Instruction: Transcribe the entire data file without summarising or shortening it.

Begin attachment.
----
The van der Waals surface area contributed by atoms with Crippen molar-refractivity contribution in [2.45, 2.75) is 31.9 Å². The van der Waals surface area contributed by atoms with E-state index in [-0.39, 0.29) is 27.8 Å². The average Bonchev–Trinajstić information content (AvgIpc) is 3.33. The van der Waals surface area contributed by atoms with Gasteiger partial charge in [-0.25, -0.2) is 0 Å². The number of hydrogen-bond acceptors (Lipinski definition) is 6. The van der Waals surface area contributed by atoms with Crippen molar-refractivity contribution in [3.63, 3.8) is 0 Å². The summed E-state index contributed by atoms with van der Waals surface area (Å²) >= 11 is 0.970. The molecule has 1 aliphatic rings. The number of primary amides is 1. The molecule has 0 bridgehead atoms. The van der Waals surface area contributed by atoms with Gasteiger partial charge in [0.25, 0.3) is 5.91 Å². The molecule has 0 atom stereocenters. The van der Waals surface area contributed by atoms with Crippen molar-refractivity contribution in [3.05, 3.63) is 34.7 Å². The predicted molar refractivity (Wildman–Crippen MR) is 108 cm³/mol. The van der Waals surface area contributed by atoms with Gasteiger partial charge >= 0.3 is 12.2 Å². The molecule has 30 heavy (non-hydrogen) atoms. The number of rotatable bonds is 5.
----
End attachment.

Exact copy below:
The van der Waals surface area contributed by atoms with Crippen molar-refractivity contribution in [2.45, 2.75) is 31.9 Å². The van der Waals surface area contributed by atoms with E-state index in [-0.39, 0.29) is 27.8 Å². The average Bonchev–Trinajstić information content (AvgIpc) is 3.33. The van der Waals surface area contributed by atoms with Gasteiger partial charge in [-0.25, -0.2) is 0 Å². The number of hydrogen-bond acceptors (Lipinski definition) is 6. The van der Waals surface area contributed by atoms with Crippen molar-refractivity contribution in [3.63, 3.8) is 0 Å². The summed E-state index contributed by atoms with van der Waals surface area (Å²) >= 11 is 0.970. The molecule has 1 aliphatic rings. The number of primary amides is 1. The molecule has 0 bridgehead atoms. The van der Waals surface area contributed by atoms with Gasteiger partial charge in [0.25, 0.3) is 5.91 Å². The molecule has 0 atom stereocenters. The van der Waals surface area contributed by atoms with Crippen molar-refractivity contribution in [3.05, 3.63) is 34.7 Å². The predicted molar refractivity (Wildman–Crippen MR) is 108 cm³/mol. The van der Waals surface area contributed by atoms with Gasteiger partial charge >= 0.3 is 12.2 Å². The molecule has 30 heavy (non-hydrogen) atoms. The number of rotatable bonds is 5.